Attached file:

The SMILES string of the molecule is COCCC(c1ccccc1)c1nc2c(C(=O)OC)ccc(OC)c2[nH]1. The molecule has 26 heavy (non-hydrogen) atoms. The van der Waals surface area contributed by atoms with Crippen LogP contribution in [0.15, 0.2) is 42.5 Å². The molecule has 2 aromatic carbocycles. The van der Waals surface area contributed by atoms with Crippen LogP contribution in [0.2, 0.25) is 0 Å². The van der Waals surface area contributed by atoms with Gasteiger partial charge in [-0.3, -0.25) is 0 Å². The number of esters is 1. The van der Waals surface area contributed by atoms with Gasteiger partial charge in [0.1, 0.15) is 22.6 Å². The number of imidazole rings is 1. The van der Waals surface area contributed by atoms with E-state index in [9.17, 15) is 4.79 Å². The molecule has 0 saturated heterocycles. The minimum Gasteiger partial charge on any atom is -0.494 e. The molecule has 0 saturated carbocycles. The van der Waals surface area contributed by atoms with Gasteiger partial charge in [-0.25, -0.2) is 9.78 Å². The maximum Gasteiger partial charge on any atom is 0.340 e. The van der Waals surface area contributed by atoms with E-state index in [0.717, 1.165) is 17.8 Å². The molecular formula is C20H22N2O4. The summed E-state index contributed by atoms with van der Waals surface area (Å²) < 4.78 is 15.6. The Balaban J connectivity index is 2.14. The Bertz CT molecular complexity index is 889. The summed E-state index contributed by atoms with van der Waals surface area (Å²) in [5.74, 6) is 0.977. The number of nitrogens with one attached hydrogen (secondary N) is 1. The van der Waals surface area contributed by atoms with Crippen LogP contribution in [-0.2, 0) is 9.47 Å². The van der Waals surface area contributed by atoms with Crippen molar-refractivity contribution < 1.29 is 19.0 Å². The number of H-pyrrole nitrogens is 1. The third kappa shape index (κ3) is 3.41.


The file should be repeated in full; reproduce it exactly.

The SMILES string of the molecule is COCCC(c1ccccc1)c1nc2c(C(=O)OC)ccc(OC)c2[nH]1. The molecule has 26 heavy (non-hydrogen) atoms. The van der Waals surface area contributed by atoms with Crippen LogP contribution in [0.15, 0.2) is 42.5 Å². The molecule has 2 aromatic carbocycles. The van der Waals surface area contributed by atoms with Crippen LogP contribution in [0.2, 0.25) is 0 Å². The van der Waals surface area contributed by atoms with Gasteiger partial charge in [-0.3, -0.25) is 0 Å². The number of esters is 1. The van der Waals surface area contributed by atoms with Gasteiger partial charge in [0.1, 0.15) is 22.6 Å². The number of imidazole rings is 1. The van der Waals surface area contributed by atoms with E-state index in [9.17, 15) is 4.79 Å². The molecule has 0 saturated heterocycles. The minimum Gasteiger partial charge on any atom is -0.494 e. The molecule has 0 saturated carbocycles. The van der Waals surface area contributed by atoms with Gasteiger partial charge in [-0.25, -0.2) is 9.78 Å². The maximum Gasteiger partial charge on any atom is 0.340 e. The van der Waals surface area contributed by atoms with E-state index in [0.717, 1.165) is 17.8 Å². The molecular formula is C20H22N2O4. The summed E-state index contributed by atoms with van der Waals surface area (Å²) < 4.78 is 15.6. The Balaban J connectivity index is 2.14. The Bertz CT molecular complexity index is 889. The summed E-state index contributed by atoms with van der Waals surface area (Å²) in [5.74, 6) is 0.977. The number of nitrogens with one attached hydrogen (secondary N) is 1. The van der Waals surface area contributed by atoms with Crippen LogP contribution in [-0.2, 0) is 9.47 Å². The van der Waals surface area contributed by atoms with Crippen molar-refractivity contribution < 1.29 is 19.0 Å². The number of H-pyrrole nitrogens is 1. The third kappa shape index (κ3) is 3.41.